Stukeley was from a Lincolnshire family, studied and practiced medicine and was eventually ordained and moved to a living in Stamford, Lincolnshire in 1730. His interests were many and varied. He became a fellow of the Royal Society and a friend of Isaac Newton. He joined the Masons and was a founder member of the Society of Antiquaries, and he took great pleasure in travelling up and down the country exploring antiquities, old buildings and ruins, including Stonehenge and Avebury, which at this time were being raided by locals to provide stone for building cottages, barns, pig sties etc.

Stukeley was well read and undoubtedly knew of the theories published by previous researchers on the origins of the stone circles, notably by Inigo Jones and John Aubrey. The most Notable Antiquity of Great Britain, Vulgarly called Stone-Heng on Salisbury Plain, Restored by Inigo Jones Esquire was loosely based on Jones notes but actually published posthumously in 1655 by John Webb. He had concluded that Stonehenge, since it was a structure of ‘elegancy and proportion’, had been erected not by the native Britons but by the Romans. In the mid seventeenth century the antiquary John Aubrey surveyed both circles and eventually published Monumenta Britannica, or, A miscellanie of British antiquities, in 1693. He concluded that the circles were attributable to peoples native to the British Isles and that, based on references by classical authors, this could only have been the priests known as Druids.


Stukeley undertook his own extensive fieldwork at Stonehenge and Avebury during the summers between 1718 and 1724. He made new discoveries - for example the earthwork avenue and the astronomical alignment of the stones - and although some of his interpretations were imaginative but incorrect, he laid the foundation for much of the research by future scholars. His book was based on the many notes, sketches, drawings, and measurements that he made.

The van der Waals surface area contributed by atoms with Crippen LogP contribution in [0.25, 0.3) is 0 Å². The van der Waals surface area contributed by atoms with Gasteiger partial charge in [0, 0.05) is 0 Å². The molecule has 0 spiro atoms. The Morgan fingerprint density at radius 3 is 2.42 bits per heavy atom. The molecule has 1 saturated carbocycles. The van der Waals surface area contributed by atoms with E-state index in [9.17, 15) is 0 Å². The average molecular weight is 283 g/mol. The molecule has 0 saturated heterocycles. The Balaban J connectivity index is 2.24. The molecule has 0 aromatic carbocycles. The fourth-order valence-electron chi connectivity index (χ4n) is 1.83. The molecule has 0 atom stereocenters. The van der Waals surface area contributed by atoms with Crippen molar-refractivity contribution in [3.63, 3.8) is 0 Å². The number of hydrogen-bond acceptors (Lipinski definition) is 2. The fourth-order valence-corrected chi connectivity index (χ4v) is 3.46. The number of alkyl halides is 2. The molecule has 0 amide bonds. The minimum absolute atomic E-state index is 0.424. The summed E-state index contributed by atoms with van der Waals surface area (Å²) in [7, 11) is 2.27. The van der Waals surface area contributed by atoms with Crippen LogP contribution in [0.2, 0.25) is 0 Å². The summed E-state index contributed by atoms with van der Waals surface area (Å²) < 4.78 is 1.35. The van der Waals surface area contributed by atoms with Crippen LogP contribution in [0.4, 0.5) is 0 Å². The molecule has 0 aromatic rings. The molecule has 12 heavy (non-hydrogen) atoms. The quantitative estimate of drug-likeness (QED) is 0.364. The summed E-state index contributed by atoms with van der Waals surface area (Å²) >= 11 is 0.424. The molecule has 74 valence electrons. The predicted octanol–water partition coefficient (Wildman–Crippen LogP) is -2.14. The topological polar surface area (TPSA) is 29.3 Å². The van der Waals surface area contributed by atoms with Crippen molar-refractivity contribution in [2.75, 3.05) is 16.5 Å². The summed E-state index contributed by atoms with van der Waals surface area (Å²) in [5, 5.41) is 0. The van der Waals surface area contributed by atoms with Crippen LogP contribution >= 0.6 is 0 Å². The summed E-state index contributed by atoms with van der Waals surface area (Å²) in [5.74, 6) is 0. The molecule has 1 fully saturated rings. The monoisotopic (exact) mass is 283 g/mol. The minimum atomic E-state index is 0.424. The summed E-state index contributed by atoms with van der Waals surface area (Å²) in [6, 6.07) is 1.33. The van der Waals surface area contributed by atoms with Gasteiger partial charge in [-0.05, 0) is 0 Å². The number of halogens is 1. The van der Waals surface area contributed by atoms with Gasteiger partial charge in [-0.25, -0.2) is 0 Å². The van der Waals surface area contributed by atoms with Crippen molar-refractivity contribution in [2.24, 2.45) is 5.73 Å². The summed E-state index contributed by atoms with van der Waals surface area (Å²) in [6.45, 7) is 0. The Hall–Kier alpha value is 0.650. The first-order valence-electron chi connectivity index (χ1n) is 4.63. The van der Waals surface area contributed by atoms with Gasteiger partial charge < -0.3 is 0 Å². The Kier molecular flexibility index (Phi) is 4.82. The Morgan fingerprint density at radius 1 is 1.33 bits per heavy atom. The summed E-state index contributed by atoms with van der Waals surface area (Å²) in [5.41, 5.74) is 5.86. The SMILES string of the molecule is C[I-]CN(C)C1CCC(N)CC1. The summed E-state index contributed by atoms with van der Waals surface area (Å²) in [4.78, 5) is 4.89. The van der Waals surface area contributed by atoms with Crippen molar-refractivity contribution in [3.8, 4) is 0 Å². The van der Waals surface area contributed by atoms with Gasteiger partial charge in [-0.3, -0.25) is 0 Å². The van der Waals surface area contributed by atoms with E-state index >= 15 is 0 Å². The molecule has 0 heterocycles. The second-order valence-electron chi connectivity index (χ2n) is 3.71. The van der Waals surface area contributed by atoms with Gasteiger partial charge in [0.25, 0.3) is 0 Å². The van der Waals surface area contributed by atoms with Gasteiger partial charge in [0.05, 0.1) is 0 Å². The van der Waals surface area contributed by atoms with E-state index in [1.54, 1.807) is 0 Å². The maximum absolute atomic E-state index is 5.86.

Stukeley is described as 'having drawn all his life' and his illustrations for the book manage to combine scientific detail with considerable quirky charm. Many of the images are so large that they are folded into place within the book's pages. He chooses to indicate scale in almost every landscape by including human figures - visiting tourists, bewigged gentlemen either on horseback or standing gesticulating at the stones with their walking sticks, ladies with fans, a reclining artist or a shepherd and his dog. 



Stukeley's interest in the stone circles became a very personal obsession - alongside his other interests he was an enthusiastic garden designer and his ideas on religion and the early British druids are clearly reflected in his designs for his own gardens. In October 1728 Stukeley writes to his friend Samuel Gale: 'If you enquire what I am now about: I am making a Temple of the Druids, as I call it, tis thus. There is a circle of tall filbord trees in the nature of a hodg [hedge], which is 70 feet in diameter, round it is a walk 15 foot broad circular too... When you enter the innermost circle or temple, you see in the centre an ancient appletree overgrown with sacred mistletoe...'

Thursday, 18 June 2015

The most cruel of all goddesses



The most cruel of all goddesses, a new film by Declan Clarke, is currently showing at the new HOME arts and cinema complex in Manchester. We feature as one of the locations in the film, which takes an oblique look at the life of Friedrich Engels. Engels famously studied at Chetham's Library with his friend and collaborator Karl Marx, and the desk where they worked together is a frequent place of pilgrimage for many of our politically minded visitors.


Wednesday, 10 June 2015

Lecture on George Shaw

There will be a talk by Jonathan Foyle at Saddleworth Museum in Uppermill on Saturday 13th June at 2pm for anyone who is interested in the 'Paradise Bed' which has historical links to the furniture in our Reading Room. We also have a large collection of furniture made by George Shaw. Looks like a great afternoon! Do go along. Tickets £10 from Ivan Foster: iafoster946@gmail.com